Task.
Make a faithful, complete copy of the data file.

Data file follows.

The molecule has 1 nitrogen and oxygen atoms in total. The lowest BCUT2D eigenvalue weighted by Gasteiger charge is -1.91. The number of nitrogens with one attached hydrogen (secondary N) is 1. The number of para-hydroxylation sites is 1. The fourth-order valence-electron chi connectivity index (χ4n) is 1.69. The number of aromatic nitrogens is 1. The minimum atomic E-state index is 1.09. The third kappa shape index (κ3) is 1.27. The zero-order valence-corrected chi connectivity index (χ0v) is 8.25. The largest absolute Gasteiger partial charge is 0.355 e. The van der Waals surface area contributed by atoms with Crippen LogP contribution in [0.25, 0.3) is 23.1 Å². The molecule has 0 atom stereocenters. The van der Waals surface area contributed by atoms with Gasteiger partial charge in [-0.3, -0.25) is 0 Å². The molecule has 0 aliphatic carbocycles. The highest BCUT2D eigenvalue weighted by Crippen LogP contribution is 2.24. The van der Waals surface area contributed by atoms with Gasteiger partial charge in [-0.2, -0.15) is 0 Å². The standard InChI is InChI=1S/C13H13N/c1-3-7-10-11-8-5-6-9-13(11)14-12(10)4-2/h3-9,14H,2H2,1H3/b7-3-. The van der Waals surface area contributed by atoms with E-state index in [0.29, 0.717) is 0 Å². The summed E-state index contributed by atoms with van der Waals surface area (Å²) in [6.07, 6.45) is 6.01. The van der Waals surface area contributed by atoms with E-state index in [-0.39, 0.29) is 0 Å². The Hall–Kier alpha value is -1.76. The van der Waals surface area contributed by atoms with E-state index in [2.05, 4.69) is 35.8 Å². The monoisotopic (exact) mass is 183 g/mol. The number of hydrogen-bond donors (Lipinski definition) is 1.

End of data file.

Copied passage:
The molecule has 1 nitrogen and oxygen atoms in total. The lowest BCUT2D eigenvalue weighted by Gasteiger charge is -1.91. The number of nitrogens with one attached hydrogen (secondary N) is 1. The number of para-hydroxylation sites is 1. The fourth-order valence-electron chi connectivity index (χ4n) is 1.69. The number of aromatic nitrogens is 1. The minimum atomic E-state index is 1.09. The third kappa shape index (κ3) is 1.27. The zero-order valence-corrected chi connectivity index (χ0v) is 8.25. The largest absolute Gasteiger partial charge is 0.355 e. The van der Waals surface area contributed by atoms with Crippen LogP contribution in [0.25, 0.3) is 23.1 Å². The molecule has 0 atom stereocenters. The van der Waals surface area contributed by atoms with Gasteiger partial charge in [-0.3, -0.25) is 0 Å². The molecule has 0 aliphatic carbocycles. The highest BCUT2D eigenvalue weighted by Crippen LogP contribution is 2.24. The van der Waals surface area contributed by atoms with Gasteiger partial charge in [-0.2, -0.15) is 0 Å². The standard InChI is InChI=1S/C13H13N/c1-3-7-10-11-8-5-6-9-13(11)14-12(10)4-2/h3-9,14H,2H2,1H3/b7-3-. The van der Waals surface area contributed by atoms with E-state index in [0.29, 0.717) is 0 Å². The summed E-state index contributed by atoms with van der Waals surface area (Å²) in [6.07, 6.45) is 6.01. The van der Waals surface area contributed by atoms with E-state index in [-0.39, 0.29) is 0 Å². The Hall–Kier alpha value is -1.76. The van der Waals surface area contributed by atoms with E-state index in [2.05, 4.69) is 35.8 Å². The monoisotopic (exact) mass is 183 g/mol. The number of hydrogen-bond donors (Lipinski definition) is 1.